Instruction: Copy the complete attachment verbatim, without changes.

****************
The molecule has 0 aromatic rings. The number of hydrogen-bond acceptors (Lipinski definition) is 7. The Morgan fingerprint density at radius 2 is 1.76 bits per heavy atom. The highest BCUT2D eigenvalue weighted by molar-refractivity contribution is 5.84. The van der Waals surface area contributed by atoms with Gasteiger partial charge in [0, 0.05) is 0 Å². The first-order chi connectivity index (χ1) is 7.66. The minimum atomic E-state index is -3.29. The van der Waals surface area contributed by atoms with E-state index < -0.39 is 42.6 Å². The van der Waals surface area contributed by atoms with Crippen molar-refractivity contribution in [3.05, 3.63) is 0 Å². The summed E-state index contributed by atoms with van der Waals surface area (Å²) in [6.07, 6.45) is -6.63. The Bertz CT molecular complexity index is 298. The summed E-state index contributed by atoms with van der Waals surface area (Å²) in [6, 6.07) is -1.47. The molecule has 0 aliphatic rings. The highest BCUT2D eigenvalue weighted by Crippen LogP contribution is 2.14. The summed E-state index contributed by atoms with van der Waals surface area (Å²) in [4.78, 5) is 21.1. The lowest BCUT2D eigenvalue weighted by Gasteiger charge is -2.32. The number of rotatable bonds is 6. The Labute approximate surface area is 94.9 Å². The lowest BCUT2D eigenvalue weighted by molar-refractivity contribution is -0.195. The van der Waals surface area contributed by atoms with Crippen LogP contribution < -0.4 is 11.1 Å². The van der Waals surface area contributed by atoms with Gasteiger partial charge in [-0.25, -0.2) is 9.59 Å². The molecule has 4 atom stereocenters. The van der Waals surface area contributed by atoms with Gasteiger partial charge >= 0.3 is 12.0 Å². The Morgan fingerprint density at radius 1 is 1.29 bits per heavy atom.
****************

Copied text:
The molecule has 0 aromatic rings. The number of hydrogen-bond acceptors (Lipinski definition) is 7. The Morgan fingerprint density at radius 2 is 1.76 bits per heavy atom. The highest BCUT2D eigenvalue weighted by molar-refractivity contribution is 5.84. The van der Waals surface area contributed by atoms with Gasteiger partial charge in [0, 0.05) is 0 Å². The first-order chi connectivity index (χ1) is 7.66. The minimum atomic E-state index is -3.29. The van der Waals surface area contributed by atoms with E-state index < -0.39 is 42.6 Å². The van der Waals surface area contributed by atoms with Crippen molar-refractivity contribution in [3.05, 3.63) is 0 Å². The summed E-state index contributed by atoms with van der Waals surface area (Å²) in [6.07, 6.45) is -6.63. The Bertz CT molecular complexity index is 298. The summed E-state index contributed by atoms with van der Waals surface area (Å²) in [6, 6.07) is -1.47. The molecule has 0 aliphatic rings. The highest BCUT2D eigenvalue weighted by Crippen LogP contribution is 2.14. The summed E-state index contributed by atoms with van der Waals surface area (Å²) in [4.78, 5) is 21.1. The lowest BCUT2D eigenvalue weighted by Gasteiger charge is -2.32. The number of rotatable bonds is 6. The Labute approximate surface area is 94.9 Å². The lowest BCUT2D eigenvalue weighted by molar-refractivity contribution is -0.195. The van der Waals surface area contributed by atoms with Crippen LogP contribution < -0.4 is 11.1 Å². The van der Waals surface area contributed by atoms with Gasteiger partial charge in [-0.25, -0.2) is 9.59 Å². The molecule has 4 atom stereocenters. The van der Waals surface area contributed by atoms with Gasteiger partial charge >= 0.3 is 12.0 Å². The Morgan fingerprint density at radius 1 is 1.29 bits per heavy atom.